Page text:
When it comes to preterm babies, we retain them in the hospitals because we need to care for them. We give them prophylactic antibiotics. We need to know how much to give them depending on their weight. But secondly, when it comes to feeding, we need to know how much to give and all that depends on the weight. But at the same time if you are looking at the preterm weight improvement every day, you must know what the baseline weight was. If there is no weight gain, what is the cause? Is it a problem with the baby? Is it a problem with the way I am [health worker] doing things? Are there some complications I am not looking at?
So how do we improve? Ideally weight measurement should be 100 percent in health facilities. Because once a mother has given birth in a health facility, they should have their baby’s weight taken for all those reasons I have given. So we need to look back and see why it is like this and act accordingly.
Just over half (53%) of the babies born in health facilities are initiated on breastfeeding in the first hour of birth. Does taking this to 100 percent require rocket science?
The situation is not the same everywhere and there are reasons why certain facilities failure to help mothers to initiate breastfeeding within an hour of childbirth. We have just been having a discussion on the heavy workload at Mulago National Referral Hospital. You have a situation a midwife is receiving the baby, the mother is supposed to be monitored somewhere, then another mother is coming in already in the second stage of labour. She should have had an opportunity may be if the load was not too high to help the mother start the breastfeeding process. Once you do not have that immediate opportunity to do that immediate support for the mother then it becomes very difficult. We have situations where the mother is waiting for the instruction from the doctor or the nurse. I think one of the ways we could improve that is through our antenatal care. The message should be that whether the midwife is there or not, mothers should immediately after birth start breastfeeding the baby. So we again need to go back and question ourselves regarding the health education we give during antenatal clinics. What are the key messages we need to give? That will impact both the care during antenatal and the immediate post-partum period so that the mother can be empowered to take decisions by herself and do it well knowing the benefits of that intervention.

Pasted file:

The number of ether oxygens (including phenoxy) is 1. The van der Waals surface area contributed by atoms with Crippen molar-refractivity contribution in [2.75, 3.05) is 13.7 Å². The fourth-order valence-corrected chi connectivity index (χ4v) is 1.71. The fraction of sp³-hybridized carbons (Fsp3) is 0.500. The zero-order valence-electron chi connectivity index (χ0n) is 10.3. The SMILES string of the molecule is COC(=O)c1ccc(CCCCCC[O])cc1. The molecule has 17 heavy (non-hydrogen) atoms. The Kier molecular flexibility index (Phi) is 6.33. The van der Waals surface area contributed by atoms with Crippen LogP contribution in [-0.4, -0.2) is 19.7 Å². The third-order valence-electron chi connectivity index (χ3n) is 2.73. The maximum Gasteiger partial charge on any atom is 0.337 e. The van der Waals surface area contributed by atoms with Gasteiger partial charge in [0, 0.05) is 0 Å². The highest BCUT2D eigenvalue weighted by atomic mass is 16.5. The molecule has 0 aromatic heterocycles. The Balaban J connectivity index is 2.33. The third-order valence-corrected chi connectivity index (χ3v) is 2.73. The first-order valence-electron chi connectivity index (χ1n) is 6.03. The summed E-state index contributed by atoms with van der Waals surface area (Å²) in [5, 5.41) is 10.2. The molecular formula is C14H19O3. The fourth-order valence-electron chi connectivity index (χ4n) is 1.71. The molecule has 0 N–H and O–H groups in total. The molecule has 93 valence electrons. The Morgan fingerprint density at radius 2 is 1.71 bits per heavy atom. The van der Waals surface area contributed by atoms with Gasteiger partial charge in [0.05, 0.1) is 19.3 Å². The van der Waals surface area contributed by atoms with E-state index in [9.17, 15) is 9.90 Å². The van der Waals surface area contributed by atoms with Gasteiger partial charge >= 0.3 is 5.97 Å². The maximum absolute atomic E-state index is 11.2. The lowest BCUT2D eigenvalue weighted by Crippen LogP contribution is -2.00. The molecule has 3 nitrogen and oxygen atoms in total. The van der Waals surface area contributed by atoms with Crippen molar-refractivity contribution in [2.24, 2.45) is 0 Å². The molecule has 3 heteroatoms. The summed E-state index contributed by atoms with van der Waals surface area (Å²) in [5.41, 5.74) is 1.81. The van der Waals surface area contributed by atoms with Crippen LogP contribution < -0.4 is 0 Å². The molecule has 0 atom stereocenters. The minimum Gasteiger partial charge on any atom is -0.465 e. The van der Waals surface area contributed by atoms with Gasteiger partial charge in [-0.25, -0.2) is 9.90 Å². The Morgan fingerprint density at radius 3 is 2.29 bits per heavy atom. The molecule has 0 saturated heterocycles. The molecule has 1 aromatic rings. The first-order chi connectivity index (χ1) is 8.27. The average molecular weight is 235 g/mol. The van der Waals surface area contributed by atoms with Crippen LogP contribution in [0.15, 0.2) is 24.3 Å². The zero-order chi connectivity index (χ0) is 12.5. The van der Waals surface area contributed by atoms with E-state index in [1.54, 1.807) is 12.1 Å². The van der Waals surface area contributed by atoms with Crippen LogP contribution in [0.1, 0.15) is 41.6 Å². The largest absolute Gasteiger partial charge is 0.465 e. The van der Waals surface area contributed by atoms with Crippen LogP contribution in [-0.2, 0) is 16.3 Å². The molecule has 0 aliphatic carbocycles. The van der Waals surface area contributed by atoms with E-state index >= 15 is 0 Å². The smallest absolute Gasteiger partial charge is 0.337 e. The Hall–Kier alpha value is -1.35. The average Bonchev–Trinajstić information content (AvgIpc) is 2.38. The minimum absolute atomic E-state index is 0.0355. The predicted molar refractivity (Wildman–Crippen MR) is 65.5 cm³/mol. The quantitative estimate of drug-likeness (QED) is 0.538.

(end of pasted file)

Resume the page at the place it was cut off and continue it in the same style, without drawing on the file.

Why does postnatal care for newborns within two days stand at a meagre 11% yet the number of women giving birth in health facilities has gone up?
It could be a whole lot of things. It could be the system. It could be the mothers themselves or the environment surrounding the mother. I think the ideal should have been the integration newborn care into the VHT [village health team] programmes. And therefore you would expect that after discharge the VHT would visit the mother to do the first postnatal visit. There are clear things that the VHT should be looking out for and if a mothers needs to visit a health facility they are referred or supports the mother on things like cleaning the cord. So that’s a systems issue. How are the health facilities linking to the Village Health Team and vice versa? How much communication is there? Does the VHT even know that this mother has delivered and even been discharged? I had an opportunity to visit Ethiopia where they have Health Extension Workers. They actually have a system of calling the VHT and letting them know about who has delivered, how and their condition, and so on.